Yesterday I listened in on a conversation between two men. One my husband, the other a close friend of his, they talked about the miscarriage of a baby. The baby was the first grandchild and a much longed for child for his only daughter. The baby died in the womb at 22 weeks because of an infection in the sac. The mother and father held their baby, dressed their baby and took several photographs. They planned their baby’s funeral which was attended by all the family. Every one is sad and hopes that when the time is right that the young mother can try again to have a baby.
I hope so too.
I can see so clearly how other woman are not allowed to think it is a baby and how this can cause endless confusing conflicts and a closing off from society and a withdrawal from family gatherings and the supportive network of friends that is vital to move through grief. It is as if we are blaming these women, however these women too need to grieve the loss of their babies. Mourning the death of a baby is arduous work, it is even harder when you have been involved in the decision making process.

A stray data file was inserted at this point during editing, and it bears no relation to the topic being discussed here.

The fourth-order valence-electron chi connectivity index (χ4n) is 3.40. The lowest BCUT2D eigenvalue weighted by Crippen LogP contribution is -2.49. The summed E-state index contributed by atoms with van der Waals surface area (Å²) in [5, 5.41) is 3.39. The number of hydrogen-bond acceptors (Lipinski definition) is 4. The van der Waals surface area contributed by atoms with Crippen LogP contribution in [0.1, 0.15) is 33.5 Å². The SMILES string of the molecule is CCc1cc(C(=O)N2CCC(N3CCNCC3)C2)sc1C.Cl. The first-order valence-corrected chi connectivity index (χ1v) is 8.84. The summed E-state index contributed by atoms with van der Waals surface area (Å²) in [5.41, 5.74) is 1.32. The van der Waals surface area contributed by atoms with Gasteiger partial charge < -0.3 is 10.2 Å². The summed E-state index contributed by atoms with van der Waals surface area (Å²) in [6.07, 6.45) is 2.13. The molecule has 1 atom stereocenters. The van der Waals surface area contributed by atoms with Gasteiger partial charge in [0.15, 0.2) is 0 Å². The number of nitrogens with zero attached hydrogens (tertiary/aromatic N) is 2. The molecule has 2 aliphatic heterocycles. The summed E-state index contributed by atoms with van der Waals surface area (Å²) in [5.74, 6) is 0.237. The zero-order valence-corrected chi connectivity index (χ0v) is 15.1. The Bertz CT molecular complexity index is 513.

When you examine closely the difference between these women, the similarities stand out. They are all grieving mothers, they all fervently wish that their baby could have lived.